Because I work remotely, my bag was shot 5,200 miles from my London home at a tradeshow, so a lot of my equipment didn’t make the journey. Like most of my colleagues, I own a stupid amount of tech. Unlike most of my colleagues, who make the effort to bring every single piece of technology they own to events, I prefer to travel as light as possible. Traversing a show floor with 23 pounds of junk for ten hours a day really isn’t for me.
For me, mobility and comfort is everything. If I could, I would literally carry nothing, but until someone develops a way to send my thoughts directly to the internet, that’s not really practical. As long as I have a laptop, a camera, and a phone, though, I can do everything The Verge needs me to without much issue.
I bought the Tucano Multitasking vertical messenger bag about a year and a half ago and it’s served me pretty well. While I like the idea of traveling light, I still manage to fill it with way too much stuff. Even when filled to the brim it’s still light and comfortable, and the slim profile prevents it from being a hassle to carry around all day. I also have a hefty Lowepro backpack for times when I need to carry a full-sized DSLR or more than one laptop, but my vanity prevents me from using it too often.
13-inch MacBook Pro
When I started at The Verge back in November 2011, I owned a Vaio Z, an Ubuntu desktop, a Galaxy S II, and an Asus Transformer. How times have changed. Despite the fact I spend half my day shouting at OS X for not doing what I want it to, my colleagues have created dozens of time-saving scripts and apps for Apple’s OS, making it a much better fit than Windows for the things I do the most — writing and image editing. I’ve recently upgraded to a new MacBook Air, but if Sony was to bring back the canceled Vaio Z with a lovely touchscreen and Windows 8, I think I’d bite.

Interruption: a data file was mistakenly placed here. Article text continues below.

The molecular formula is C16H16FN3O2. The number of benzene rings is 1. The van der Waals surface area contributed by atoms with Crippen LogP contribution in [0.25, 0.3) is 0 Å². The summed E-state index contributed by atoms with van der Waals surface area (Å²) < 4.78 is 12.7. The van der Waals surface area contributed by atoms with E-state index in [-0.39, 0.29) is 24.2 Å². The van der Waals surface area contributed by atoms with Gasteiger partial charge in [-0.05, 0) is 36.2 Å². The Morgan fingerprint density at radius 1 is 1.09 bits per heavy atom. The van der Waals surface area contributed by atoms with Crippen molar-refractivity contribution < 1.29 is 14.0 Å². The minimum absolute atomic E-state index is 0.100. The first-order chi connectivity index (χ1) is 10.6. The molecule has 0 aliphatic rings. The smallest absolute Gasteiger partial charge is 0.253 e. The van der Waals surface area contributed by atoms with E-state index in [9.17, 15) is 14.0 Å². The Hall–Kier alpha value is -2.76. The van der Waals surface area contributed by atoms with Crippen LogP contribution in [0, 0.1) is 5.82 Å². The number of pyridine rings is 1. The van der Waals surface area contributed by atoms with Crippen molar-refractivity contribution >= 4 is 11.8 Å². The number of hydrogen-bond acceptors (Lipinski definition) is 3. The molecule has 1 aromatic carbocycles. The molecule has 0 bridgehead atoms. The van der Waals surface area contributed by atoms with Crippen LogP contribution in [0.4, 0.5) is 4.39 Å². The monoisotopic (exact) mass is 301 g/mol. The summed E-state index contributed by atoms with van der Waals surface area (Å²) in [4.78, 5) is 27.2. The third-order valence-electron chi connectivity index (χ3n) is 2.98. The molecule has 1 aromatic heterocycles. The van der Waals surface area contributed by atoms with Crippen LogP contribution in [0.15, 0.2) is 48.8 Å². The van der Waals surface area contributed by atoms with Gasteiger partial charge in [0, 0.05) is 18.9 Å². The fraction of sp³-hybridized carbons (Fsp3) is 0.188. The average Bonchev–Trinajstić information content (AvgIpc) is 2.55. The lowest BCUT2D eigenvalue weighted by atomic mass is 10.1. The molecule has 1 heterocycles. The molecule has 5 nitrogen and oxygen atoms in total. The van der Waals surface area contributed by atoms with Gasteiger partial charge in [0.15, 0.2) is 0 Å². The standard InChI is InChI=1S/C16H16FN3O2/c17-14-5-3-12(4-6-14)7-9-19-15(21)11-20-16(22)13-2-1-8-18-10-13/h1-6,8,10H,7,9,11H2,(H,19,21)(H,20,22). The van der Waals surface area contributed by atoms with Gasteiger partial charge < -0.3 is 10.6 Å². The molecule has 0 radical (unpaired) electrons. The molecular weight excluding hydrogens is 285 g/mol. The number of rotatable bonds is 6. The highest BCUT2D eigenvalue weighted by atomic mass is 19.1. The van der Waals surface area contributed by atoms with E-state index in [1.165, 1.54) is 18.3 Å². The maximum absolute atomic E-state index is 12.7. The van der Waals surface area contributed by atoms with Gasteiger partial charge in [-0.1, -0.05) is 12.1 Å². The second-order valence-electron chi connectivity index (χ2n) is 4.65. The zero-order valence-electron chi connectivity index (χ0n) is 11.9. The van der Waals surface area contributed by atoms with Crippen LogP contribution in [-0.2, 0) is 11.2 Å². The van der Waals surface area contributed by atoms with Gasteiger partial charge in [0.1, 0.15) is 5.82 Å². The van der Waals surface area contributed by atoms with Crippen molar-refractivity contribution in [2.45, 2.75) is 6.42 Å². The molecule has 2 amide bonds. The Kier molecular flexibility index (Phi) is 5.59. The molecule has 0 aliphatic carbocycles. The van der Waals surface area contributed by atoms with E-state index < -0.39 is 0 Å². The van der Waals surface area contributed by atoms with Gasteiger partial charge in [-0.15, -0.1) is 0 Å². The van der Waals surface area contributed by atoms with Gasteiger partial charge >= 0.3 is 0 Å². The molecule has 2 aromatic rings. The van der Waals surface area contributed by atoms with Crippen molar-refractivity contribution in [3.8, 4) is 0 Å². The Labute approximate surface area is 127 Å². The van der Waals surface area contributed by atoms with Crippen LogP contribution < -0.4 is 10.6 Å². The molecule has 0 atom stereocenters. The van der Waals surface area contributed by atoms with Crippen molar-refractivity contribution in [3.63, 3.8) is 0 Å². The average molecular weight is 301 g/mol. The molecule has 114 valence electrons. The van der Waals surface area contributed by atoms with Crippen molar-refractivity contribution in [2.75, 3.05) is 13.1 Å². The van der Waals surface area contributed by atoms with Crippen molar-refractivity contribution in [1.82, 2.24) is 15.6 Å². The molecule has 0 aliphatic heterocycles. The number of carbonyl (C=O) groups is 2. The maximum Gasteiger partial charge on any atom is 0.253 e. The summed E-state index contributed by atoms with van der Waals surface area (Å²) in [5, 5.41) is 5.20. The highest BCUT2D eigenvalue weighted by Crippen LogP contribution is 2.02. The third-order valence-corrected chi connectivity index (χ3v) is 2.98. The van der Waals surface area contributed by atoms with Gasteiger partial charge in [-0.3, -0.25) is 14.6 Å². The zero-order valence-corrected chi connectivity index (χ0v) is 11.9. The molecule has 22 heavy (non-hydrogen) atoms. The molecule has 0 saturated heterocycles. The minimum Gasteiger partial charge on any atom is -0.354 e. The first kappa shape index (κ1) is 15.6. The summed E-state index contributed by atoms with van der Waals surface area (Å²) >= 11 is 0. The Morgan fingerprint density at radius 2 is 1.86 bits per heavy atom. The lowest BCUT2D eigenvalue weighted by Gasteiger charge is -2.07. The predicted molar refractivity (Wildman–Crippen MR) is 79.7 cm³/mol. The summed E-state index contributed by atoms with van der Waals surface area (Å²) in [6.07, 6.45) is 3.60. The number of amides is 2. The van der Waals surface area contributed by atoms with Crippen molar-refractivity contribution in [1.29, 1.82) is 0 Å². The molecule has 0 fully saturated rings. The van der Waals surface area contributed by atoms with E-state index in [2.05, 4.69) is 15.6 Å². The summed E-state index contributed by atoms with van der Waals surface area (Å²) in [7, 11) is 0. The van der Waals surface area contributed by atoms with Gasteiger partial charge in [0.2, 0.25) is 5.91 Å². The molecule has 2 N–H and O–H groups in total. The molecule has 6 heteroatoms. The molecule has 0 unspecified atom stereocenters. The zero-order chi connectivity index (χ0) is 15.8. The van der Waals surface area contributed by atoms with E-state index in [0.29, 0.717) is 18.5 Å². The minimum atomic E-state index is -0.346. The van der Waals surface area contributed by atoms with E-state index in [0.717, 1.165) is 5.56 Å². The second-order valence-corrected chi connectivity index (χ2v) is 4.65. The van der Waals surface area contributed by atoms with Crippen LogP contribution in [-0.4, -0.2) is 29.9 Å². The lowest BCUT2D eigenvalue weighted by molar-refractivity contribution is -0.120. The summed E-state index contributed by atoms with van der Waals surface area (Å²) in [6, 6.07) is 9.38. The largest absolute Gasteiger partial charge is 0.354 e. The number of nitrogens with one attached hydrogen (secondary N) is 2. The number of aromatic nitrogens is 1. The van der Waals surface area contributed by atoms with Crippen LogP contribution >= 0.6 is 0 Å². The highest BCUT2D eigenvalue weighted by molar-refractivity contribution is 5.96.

From the moment I got my first Nokia as a teen, I’ve been obsessed with phones. Because of that, I change my primary phone on an almost-monthly basis — I’m never satisfied. Back in January when my bag was shot, though I was rocking an HTC 8S and 8X (for my UK and US SIMs) combo. I’ve since moved back to Android, but I still keep the 8S around as a secondary device because it’s just so damn pretty, and I appreciate Windows Phone’s simplicity. The battered iPhone 4S is perhaps the world’s most expensive alarm clock — my brain is programmed to only wake me up after hearing a specific combination of four of Apple’s most annoying tones — and also doubles as an ultra-reliable tethering option when paired with my MacBook.
I’m in love with my 3G Nexus 7. I use virtually every Google service you can think of — I was even an avid Google Wave fan — and when I’m not using an Android phone the Nexus keeps me connected and productive. The iPad mini, again with a 3G SIM, is mostly a dedicated gaming machine for me, facilitating my addictions to Letterpress, Ridiculous Fishing, and countless other iOS-exclusive games.
I use a NEX-F3 for my Verge camera duties whenever I can get away with it, but without the manual controls of its more expensive siblings it’s a hassle for quick shots. Because of that, and my hatred of full-sized bags, I currently spend trade shows running around with a hefty Nikon D3200 hanging around my neck. I’m currently weighing buying a NEX-7 and a load of new lenses versus purchasing a D7000 and using my current selection of glass; my credit card company probably thinks the latter is a better idea.
I smoke, and yes, I know, that’s disgusting. Unfortunately I’ve been smoking for a very long time and neither my mind nor body shows any sign of wanting to stop. Equally unfortunate, the UK has banned smoking virtually everywhere — if they knew how regularly I work from home I probably wouldn’t be able to smoke there either. As such, I have a number of tools at my disposal. The pipe is strictly for indoor, private use; the Marlboro Reds are for those rare occasions I can actually smoke outside of my own home; and my Smoke Relief e-cigarette is for everywhere else.
If my Minecraft Creeper wallet makes me feel younger than I am, my Bubble Bobble cardholder gives away my status as an eighties child. The cardholder is always stocked full of my Verge business cards, and also keeps my wireless “Oyster” London transport card safe. Not pictured is my notebook (if The Verge ever decides to start a “What’s in your pockets” series you’ll get the chance to gaze upon my little black book), my painkillers, or the (roughly) 7,483 different connectors and wires I stuff into every orifice of my bag.